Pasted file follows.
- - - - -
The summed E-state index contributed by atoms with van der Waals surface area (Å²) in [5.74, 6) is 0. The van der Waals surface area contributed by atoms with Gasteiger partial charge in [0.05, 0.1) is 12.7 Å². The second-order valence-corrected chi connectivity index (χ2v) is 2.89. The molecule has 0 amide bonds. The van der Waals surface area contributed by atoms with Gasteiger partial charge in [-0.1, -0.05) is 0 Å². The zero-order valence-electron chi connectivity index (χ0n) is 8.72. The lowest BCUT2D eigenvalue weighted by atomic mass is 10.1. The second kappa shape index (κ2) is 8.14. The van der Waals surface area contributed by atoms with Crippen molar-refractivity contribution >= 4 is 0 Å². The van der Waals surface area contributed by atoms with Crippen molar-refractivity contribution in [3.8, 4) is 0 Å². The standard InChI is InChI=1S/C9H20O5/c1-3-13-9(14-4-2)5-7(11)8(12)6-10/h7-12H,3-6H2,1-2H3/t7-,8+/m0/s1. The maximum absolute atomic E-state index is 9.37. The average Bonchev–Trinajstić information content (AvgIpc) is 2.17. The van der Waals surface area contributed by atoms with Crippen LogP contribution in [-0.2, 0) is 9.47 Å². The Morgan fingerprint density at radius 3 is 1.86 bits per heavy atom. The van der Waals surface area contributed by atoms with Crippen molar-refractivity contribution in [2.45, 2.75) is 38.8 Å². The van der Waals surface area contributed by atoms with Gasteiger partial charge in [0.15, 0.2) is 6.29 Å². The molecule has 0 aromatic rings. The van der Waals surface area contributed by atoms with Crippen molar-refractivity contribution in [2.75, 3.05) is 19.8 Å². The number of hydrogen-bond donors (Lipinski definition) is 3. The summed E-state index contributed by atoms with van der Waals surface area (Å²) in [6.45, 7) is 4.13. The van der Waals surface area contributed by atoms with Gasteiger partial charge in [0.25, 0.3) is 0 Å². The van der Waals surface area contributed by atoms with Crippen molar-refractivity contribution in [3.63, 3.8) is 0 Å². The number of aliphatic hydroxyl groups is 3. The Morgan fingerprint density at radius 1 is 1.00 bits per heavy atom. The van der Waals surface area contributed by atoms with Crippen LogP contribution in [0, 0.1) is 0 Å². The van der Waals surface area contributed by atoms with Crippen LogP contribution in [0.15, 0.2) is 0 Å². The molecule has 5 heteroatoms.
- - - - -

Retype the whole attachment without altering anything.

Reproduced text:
The summed E-state index contributed by atoms with van der Waals surface area (Å²) in [5.74, 6) is 0. The van der Waals surface area contributed by atoms with Gasteiger partial charge in [0.05, 0.1) is 12.7 Å². The second-order valence-corrected chi connectivity index (χ2v) is 2.89. The molecule has 0 amide bonds. The van der Waals surface area contributed by atoms with Gasteiger partial charge in [-0.1, -0.05) is 0 Å². The zero-order valence-electron chi connectivity index (χ0n) is 8.72. The lowest BCUT2D eigenvalue weighted by atomic mass is 10.1. The second kappa shape index (κ2) is 8.14. The van der Waals surface area contributed by atoms with Crippen molar-refractivity contribution >= 4 is 0 Å². The van der Waals surface area contributed by atoms with Crippen molar-refractivity contribution in [3.8, 4) is 0 Å². The standard InChI is InChI=1S/C9H20O5/c1-3-13-9(14-4-2)5-7(11)8(12)6-10/h7-12H,3-6H2,1-2H3/t7-,8+/m0/s1. The maximum absolute atomic E-state index is 9.37. The average Bonchev–Trinajstić information content (AvgIpc) is 2.17. The van der Waals surface area contributed by atoms with Crippen LogP contribution in [-0.2, 0) is 9.47 Å². The Morgan fingerprint density at radius 3 is 1.86 bits per heavy atom. The van der Waals surface area contributed by atoms with Crippen molar-refractivity contribution in [2.45, 2.75) is 38.8 Å². The van der Waals surface area contributed by atoms with Gasteiger partial charge in [0.15, 0.2) is 6.29 Å². The molecule has 0 aromatic rings. The van der Waals surface area contributed by atoms with Crippen molar-refractivity contribution in [2.75, 3.05) is 19.8 Å². The number of hydrogen-bond donors (Lipinski definition) is 3. The summed E-state index contributed by atoms with van der Waals surface area (Å²) in [6.45, 7) is 4.13. The van der Waals surface area contributed by atoms with Gasteiger partial charge in [0.25, 0.3) is 0 Å². The van der Waals surface area contributed by atoms with Crippen molar-refractivity contribution in [3.63, 3.8) is 0 Å². The number of aliphatic hydroxyl groups is 3. The Morgan fingerprint density at radius 1 is 1.00 bits per heavy atom. The van der Waals surface area contributed by atoms with Crippen LogP contribution in [0, 0.1) is 0 Å². The van der Waals surface area contributed by atoms with Crippen LogP contribution in [0.15, 0.2) is 0 Å². The molecule has 5 heteroatoms.